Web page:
Tuesday, August 26, 2008

"Read this," she said firmly.

As a writer, you have many tools in your arsenal, not the least of which are the parts of speech. (Hey! Don't knock 'em til you try 'em!) An evocative adjective sets the scene. Deft use of conjunctions weave parts into a whole. Verbs (as long as they aren't passive voice, but that's another post) used well create movement, drama, characterization, tension, and imagery.

Adverbs, though...adverbs are not your friend.

Oh, they pretend to be. They slip into your mind, sneak across your keyboard, and land on your page and you think, "There! That tells the reader what she needs to know!" And you dust off your hands and move on.

The problem is this: adverbs tell. They do not show.

Excellent writing shows, rather than tells.

Ergo, adverbs are not your friend.

Does this mean you can't ever use adverbs in your manuscript? Of course not. But adverbs, like cayenne pepper, must be used sparingly (Look! An adverb!) or they take over the entire thing.

There are better, stronger ways to approach your writing than relying on adverbs. Because an adverb modifies an action, you can use more action to show the reader what is going on.

For example:

"Did you hear about the dead body Sammy Watts found in his tool shed?"

"No," Tess said calmly, though she wanted to scream.


"Did you hear about the dead body Sammy Watts found in his tool shed?"

"No." Tess forced herself to breathe, to untwist her hands and shove them in her pockets, as she bit the inside of her lip to keep from screaming.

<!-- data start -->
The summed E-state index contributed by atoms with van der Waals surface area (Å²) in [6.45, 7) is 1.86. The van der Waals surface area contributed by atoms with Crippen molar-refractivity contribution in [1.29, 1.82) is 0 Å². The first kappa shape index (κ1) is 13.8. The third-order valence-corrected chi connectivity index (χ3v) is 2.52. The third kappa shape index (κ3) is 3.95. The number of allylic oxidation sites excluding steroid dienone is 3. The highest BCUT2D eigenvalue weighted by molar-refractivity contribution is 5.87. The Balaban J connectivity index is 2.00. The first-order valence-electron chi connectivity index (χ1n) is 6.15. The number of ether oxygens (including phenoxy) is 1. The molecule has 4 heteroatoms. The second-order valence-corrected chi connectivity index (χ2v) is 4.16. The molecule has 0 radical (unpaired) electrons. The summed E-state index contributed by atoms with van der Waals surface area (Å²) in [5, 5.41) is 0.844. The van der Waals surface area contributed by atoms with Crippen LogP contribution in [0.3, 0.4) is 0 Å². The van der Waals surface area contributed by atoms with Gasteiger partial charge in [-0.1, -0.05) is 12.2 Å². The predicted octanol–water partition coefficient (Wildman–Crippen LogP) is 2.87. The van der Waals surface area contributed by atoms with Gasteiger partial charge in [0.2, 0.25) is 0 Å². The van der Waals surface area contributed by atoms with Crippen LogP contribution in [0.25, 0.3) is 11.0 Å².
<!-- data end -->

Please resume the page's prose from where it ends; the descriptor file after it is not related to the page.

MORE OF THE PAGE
See the difference? In both cases, you're giving the reader the information that Tess's words don't match her emotions and something strange is going on under the surface, but when you substitute action for an adverb, you thrust the reader inside Tess's head, force the reader to feel her tension, and leave the reader's emotions just a bit ragged.

An excellent way to strengthen your own manuscript is to go through it, page by page, seeking out the adverbs. Once you find an adverb, see if you can show the reader the same thing using action instead. Sometimes, you can't use action and the adverb usage stands. That's fine. A little cayenne pepper makes the dish interesting. Most of the time, though, you can push yourself beyond what's easy and develop the skill to show rather than tell.


  1. Excellent post! I tend to use quite a few adverbs and a ton of passive voice in the first draft, just to get the story out. I also will have large blocks of dialogue and large blocks of description. LOL Then I go through the manuscript and edit as much as I can out of it. =)

  2. I do a Find for "ly" and then see if I can replace it with action. =)


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